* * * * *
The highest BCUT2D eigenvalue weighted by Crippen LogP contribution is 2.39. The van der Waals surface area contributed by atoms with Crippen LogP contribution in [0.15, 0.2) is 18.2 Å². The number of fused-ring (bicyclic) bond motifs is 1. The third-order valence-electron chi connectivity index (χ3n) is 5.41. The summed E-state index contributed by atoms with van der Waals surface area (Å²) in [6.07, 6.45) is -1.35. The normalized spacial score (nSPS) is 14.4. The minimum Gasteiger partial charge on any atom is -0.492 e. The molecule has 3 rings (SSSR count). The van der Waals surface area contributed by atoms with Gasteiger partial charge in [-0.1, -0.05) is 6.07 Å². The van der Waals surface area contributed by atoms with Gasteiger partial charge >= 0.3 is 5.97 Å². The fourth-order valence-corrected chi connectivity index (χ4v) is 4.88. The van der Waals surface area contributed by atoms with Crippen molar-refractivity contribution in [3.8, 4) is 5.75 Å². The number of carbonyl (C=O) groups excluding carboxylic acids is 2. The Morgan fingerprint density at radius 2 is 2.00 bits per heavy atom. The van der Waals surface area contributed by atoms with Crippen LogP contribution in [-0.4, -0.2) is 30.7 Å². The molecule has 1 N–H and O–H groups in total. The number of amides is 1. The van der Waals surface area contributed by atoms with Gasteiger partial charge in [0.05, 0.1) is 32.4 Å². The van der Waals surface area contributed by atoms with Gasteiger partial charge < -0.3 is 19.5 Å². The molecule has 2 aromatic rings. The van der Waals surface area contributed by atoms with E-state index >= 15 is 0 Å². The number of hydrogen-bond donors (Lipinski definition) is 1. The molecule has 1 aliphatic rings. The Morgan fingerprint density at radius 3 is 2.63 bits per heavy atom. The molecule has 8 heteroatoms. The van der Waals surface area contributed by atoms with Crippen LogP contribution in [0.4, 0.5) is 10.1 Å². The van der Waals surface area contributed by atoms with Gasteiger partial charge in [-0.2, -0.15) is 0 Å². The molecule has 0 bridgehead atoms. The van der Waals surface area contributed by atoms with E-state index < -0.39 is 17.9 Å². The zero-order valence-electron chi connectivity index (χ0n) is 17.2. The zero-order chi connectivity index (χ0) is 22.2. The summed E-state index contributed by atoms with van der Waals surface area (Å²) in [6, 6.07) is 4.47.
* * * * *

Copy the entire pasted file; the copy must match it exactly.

The highest BCUT2D eigenvalue weighted by Crippen LogP contribution is 2.39. The van der Waals surface area contributed by atoms with Crippen LogP contribution in [0.15, 0.2) is 18.2 Å². The number of fused-ring (bicyclic) bond motifs is 1. The third-order valence-electron chi connectivity index (χ3n) is 5.41. The summed E-state index contributed by atoms with van der Waals surface area (Å²) in [6.07, 6.45) is -1.35. The normalized spacial score (nSPS) is 14.4. The minimum Gasteiger partial charge on any atom is -0.492 e. The molecule has 3 rings (SSSR count). The van der Waals surface area contributed by atoms with Gasteiger partial charge in [-0.1, -0.05) is 6.07 Å². The van der Waals surface area contributed by atoms with Gasteiger partial charge >= 0.3 is 5.97 Å². The fourth-order valence-corrected chi connectivity index (χ4v) is 4.88. The van der Waals surface area contributed by atoms with Crippen molar-refractivity contribution in [3.8, 4) is 5.75 Å². The number of carbonyl (C=O) groups excluding carboxylic acids is 2. The Morgan fingerprint density at radius 2 is 2.00 bits per heavy atom. The van der Waals surface area contributed by atoms with Crippen LogP contribution in [-0.4, -0.2) is 30.7 Å². The molecule has 1 N–H and O–H groups in total. The number of amides is 1. The van der Waals surface area contributed by atoms with Gasteiger partial charge in [0.05, 0.1) is 32.4 Å². The van der Waals surface area contributed by atoms with Gasteiger partial charge < -0.3 is 19.5 Å². The molecule has 2 aromatic rings. The van der Waals surface area contributed by atoms with E-state index >= 15 is 0 Å². The number of hydrogen-bond donors (Lipinski definition) is 1. The molecule has 1 aliphatic rings. The Morgan fingerprint density at radius 3 is 2.63 bits per heavy atom. The molecule has 8 heteroatoms. The van der Waals surface area contributed by atoms with Crippen LogP contribution in [0.4, 0.5) is 10.1 Å². The van der Waals surface area contributed by atoms with Gasteiger partial charge in [-0.2, -0.15) is 0 Å². The molecule has 0 bridgehead atoms. The van der Waals surface area contributed by atoms with E-state index < -0.39 is 17.9 Å². The zero-order valence-electron chi connectivity index (χ0n) is 17.2. The zero-order chi connectivity index (χ0) is 22.2. The summed E-state index contributed by atoms with van der Waals surface area (Å²) in [6, 6.07) is 4.47.